Elise Simard is an animation director and homemade special effects expert with a style all her own. In the tradition of the avant-garde, her films don’t tell a single linear story; rather, they evoke the feelings of many stories, happening all at once, and all around us. Soon we’ll be able to experience her vision literally all around us, as she ventures into VR filmmaking. I hope you appreciate “Opening Hours” above, and her other films—“Breakfast” is the most introspective 2 minutes you’ll have all week. Elise has a wonderful ability to see the artistry in the ordinary, a knack that we can all aspire to. And beyond her talents, she’s a great person. Enjoy!

What can you tell us about ‘Opening Hours’?

It’s inspired by Jarry Park in Montreal; all the little lives that live and visit there. The park is big enough for many different energies to co-exist. It holds one of my favorite swimming pools in Montreal—I was inspired to explore what it’d be like if the pool had an occult, mysterious power. The goal was to open these different pockets of atmospheres, bringing people from one place to another without a traditional story.

Where did you study animation?

I went to Concordia University in Montreal to get a Bachelor’s of Fine Arts. I focused on design for two years, but fell in love with film animation, and began taking as many classes in it as I could. I was drawn into the animation program particularly because we were encouraged to be experimental. My first student film was even in 16mm!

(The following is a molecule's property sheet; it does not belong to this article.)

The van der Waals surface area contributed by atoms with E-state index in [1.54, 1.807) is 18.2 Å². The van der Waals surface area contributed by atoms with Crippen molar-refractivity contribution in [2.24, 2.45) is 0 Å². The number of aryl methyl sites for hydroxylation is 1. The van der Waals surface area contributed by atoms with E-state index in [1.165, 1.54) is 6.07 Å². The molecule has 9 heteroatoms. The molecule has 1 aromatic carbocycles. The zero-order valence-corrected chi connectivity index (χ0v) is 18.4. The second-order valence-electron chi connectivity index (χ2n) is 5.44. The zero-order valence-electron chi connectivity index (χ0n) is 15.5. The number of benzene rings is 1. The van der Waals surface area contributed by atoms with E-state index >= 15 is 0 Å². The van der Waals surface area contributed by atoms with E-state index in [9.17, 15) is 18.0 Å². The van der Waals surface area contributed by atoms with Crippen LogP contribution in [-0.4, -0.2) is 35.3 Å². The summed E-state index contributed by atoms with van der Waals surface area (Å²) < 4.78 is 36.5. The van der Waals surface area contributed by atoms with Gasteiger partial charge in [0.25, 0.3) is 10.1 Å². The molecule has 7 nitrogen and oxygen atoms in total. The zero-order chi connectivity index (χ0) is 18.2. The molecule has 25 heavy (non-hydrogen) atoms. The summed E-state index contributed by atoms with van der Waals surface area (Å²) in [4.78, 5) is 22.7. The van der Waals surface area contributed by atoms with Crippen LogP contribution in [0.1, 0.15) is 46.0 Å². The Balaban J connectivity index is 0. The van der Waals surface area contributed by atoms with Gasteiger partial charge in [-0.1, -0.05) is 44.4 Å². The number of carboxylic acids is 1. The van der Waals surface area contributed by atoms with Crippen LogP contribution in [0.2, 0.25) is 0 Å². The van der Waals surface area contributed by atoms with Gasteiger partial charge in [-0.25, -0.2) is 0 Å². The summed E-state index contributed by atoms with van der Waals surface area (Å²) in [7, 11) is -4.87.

Vintage! Why do you think animation was your calling?

I’ve always seen things from a cinematic angle, like viewing the world in shots and scenes. I’m excited by little things that inspire stories in me. At first, I was the atypical animation student in my class – I didn’t draw! It was only once I entered the program that I learned how to do so.

Whoa! So what’d you use to animate, before you had sweet drawing skills?

I used lots of cut-outs and raw materials – I still do! My first films, I drew on or around little pieces of tape and wood. I layered materials then photographed them, creating images just for the lens. And I played with how light draws out textures, which is still a focus in my work. With lighting, I can create a library of special effects, all self-generated.

What are some of your techniques?

There’s compositing, which lets me create my own computer graphics. And photographic compositing: exposing part of an image, covering it up, then exposing it again. Optical printing, as well. “Afloat at Dawn” demonstrates the effect of these techniques with lighting and texture. I shot on film for a long time before transitioning to digital.

What motivated that change from film to digital?

I grew curious about the potential of using new technologies to create. I actually just began a Master’s program for 3D animation a few months ago. I’m experimenting with VR especially. I’m still learning the basics, playing with the software and cameras.

That’s awesome. What do you imagine doing with VR?

I’m exploring its potential to create textures and luminous effects. I’m very excited about where it might go! I’m attracted to texture as a tool for storytelling, to evoke different emotional states. It’s difficult for me to describe exactly what I’m going for with VR… especially as I don’t yet know myself! It’s a new challenge.

Let’s talk motifs in your films, namely one: bears. What draws you to them?

Hmm, I’ve never really thought about that! They do show up quite a bit. I suppose because I prefer a subject barely moving at all, and very subtle movements. And I imagine bears as being very languid, so they inspire that kind of light motion for me. I suppose that’s why I’m drawn to them.